I: And so your production started to develop at STV?
R: Yes. We were doing more and more inserts into Dramas but also Documentaries were starting to come up a bit and one of the Documentaries that I worked on very early on, it was the opening of, I think it was Channel Four money that was put into it but the STV was commissioned to make it. It was a series of Scottish History, it was a 24/25 part history of Scotland, Scotland's Story and the original idea was by a chap called Tom Steel and Les Wilson, who was a Starter out at Scottish Television, directed most of it and we went all over the world on that, you know, and it was fascinating! I didn't realise how, you know, lucky I was until after it was all over, like even looking back on it, because we were in Hong Kong, Australia, New Zealand, America, the Continent, so it was really, it was really and, you know, it was telling the story of Scotland and we had, although there were lots and lots of interviews in it with people who had been in the Wars - even the First World War at that time - and it was fascinating stuff.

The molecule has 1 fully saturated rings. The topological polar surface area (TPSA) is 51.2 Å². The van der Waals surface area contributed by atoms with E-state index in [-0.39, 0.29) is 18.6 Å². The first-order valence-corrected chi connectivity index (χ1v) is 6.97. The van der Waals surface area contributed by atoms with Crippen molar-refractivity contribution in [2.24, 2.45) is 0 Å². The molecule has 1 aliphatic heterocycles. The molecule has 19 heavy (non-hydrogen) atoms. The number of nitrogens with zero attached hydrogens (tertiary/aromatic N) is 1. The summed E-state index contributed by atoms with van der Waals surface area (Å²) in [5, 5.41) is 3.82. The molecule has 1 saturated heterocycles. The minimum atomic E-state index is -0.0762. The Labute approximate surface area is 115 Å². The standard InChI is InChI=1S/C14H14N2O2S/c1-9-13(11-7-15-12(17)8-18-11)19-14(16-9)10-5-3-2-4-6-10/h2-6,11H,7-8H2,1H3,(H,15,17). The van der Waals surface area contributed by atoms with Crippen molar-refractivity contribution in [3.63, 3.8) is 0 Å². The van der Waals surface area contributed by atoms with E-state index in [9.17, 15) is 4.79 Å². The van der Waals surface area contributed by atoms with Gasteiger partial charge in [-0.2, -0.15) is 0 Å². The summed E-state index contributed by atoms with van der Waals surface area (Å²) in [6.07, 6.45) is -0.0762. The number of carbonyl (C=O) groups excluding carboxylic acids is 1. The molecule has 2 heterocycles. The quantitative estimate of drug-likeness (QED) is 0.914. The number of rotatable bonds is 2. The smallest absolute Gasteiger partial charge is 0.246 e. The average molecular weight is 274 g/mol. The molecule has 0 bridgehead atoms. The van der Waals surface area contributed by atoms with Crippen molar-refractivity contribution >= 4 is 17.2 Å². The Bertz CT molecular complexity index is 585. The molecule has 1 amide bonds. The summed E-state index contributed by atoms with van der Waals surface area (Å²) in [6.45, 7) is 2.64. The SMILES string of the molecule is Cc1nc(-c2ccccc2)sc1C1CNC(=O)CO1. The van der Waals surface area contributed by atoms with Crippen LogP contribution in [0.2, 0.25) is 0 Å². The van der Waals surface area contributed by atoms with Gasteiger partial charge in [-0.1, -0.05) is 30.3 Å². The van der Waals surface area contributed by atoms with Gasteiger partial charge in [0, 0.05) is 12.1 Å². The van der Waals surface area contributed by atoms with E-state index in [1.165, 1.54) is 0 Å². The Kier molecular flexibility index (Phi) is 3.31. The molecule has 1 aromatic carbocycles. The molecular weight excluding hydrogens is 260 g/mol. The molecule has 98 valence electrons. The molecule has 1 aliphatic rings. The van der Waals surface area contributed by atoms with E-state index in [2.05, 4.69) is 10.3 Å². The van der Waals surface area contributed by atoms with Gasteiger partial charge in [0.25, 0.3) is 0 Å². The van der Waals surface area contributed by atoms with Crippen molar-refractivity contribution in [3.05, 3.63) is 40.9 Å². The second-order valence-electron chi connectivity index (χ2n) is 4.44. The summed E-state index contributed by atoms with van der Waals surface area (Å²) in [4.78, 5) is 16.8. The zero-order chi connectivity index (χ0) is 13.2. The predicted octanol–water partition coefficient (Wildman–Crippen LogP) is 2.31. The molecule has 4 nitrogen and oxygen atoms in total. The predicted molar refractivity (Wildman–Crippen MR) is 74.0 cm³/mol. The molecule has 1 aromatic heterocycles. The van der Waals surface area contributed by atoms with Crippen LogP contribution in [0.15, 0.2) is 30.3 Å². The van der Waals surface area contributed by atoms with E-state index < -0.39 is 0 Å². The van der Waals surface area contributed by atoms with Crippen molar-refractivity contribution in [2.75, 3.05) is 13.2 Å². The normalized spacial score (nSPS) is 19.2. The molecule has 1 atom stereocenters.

I: What was the most difficult part of that in terms of lighting? Dealing with such difficult locations.
R: Mostly the lighting element was for set-piece interviews but you tried to make them look, you know, reasonably good and make people look OK but there was never any big, major problems in lighting for that.
I: And so, you developed your skills in lighting through that?